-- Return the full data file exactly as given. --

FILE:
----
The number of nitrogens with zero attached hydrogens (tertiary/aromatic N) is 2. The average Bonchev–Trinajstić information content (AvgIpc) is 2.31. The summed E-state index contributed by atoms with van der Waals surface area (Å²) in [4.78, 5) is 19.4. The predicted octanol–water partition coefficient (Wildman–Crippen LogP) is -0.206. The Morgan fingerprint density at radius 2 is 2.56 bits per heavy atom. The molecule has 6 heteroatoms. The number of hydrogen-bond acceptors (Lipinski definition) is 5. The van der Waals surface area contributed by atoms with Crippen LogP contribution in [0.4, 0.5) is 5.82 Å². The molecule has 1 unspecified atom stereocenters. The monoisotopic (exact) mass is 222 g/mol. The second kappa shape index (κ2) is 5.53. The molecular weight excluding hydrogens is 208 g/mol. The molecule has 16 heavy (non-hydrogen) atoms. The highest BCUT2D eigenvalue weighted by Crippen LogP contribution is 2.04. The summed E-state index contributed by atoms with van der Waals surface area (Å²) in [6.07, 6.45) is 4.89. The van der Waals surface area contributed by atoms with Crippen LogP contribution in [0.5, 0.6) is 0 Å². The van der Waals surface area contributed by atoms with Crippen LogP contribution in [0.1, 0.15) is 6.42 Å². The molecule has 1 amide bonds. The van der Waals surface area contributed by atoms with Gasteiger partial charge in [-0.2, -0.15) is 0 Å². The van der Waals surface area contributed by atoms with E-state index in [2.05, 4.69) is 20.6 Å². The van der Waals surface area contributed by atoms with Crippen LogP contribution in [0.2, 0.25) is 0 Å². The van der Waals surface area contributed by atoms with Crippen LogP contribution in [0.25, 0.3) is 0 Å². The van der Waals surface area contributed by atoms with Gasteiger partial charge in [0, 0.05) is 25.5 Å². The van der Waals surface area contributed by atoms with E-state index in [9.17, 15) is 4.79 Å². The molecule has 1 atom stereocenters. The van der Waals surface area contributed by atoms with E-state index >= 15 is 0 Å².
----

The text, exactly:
The number of nitrogens with zero attached hydrogens (tertiary/aromatic N) is 2. The average Bonchev–Trinajstić information content (AvgIpc) is 2.31. The summed E-state index contributed by atoms with van der Waals surface area (Å²) in [4.78, 5) is 19.4. The predicted octanol–water partition coefficient (Wildman–Crippen LogP) is -0.206. The Morgan fingerprint density at radius 2 is 2.56 bits per heavy atom. The molecule has 6 heteroatoms. The number of hydrogen-bond acceptors (Lipinski definition) is 5. The van der Waals surface area contributed by atoms with Crippen LogP contribution in [0.4, 0.5) is 5.82 Å². The molecule has 1 unspecified atom stereocenters. The monoisotopic (exact) mass is 222 g/mol. The second kappa shape index (κ2) is 5.53. The molecular weight excluding hydrogens is 208 g/mol. The molecule has 16 heavy (non-hydrogen) atoms. The highest BCUT2D eigenvalue weighted by Crippen LogP contribution is 2.04. The summed E-state index contributed by atoms with van der Waals surface area (Å²) in [6.07, 6.45) is 4.89. The van der Waals surface area contributed by atoms with Crippen LogP contribution in [0.5, 0.6) is 0 Å². The van der Waals surface area contributed by atoms with Crippen LogP contribution in [0.1, 0.15) is 6.42 Å². The molecule has 1 amide bonds. The van der Waals surface area contributed by atoms with Gasteiger partial charge in [-0.2, -0.15) is 0 Å². The van der Waals surface area contributed by atoms with E-state index in [2.05, 4.69) is 20.6 Å². The van der Waals surface area contributed by atoms with Crippen LogP contribution in [0.2, 0.25) is 0 Å². The van der Waals surface area contributed by atoms with Crippen LogP contribution in [0.25, 0.3) is 0 Å². The van der Waals surface area contributed by atoms with Gasteiger partial charge in [0, 0.05) is 25.5 Å². The van der Waals surface area contributed by atoms with E-state index in [9.17, 15) is 4.79 Å². The molecule has 1 atom stereocenters. The van der Waals surface area contributed by atoms with E-state index >= 15 is 0 Å².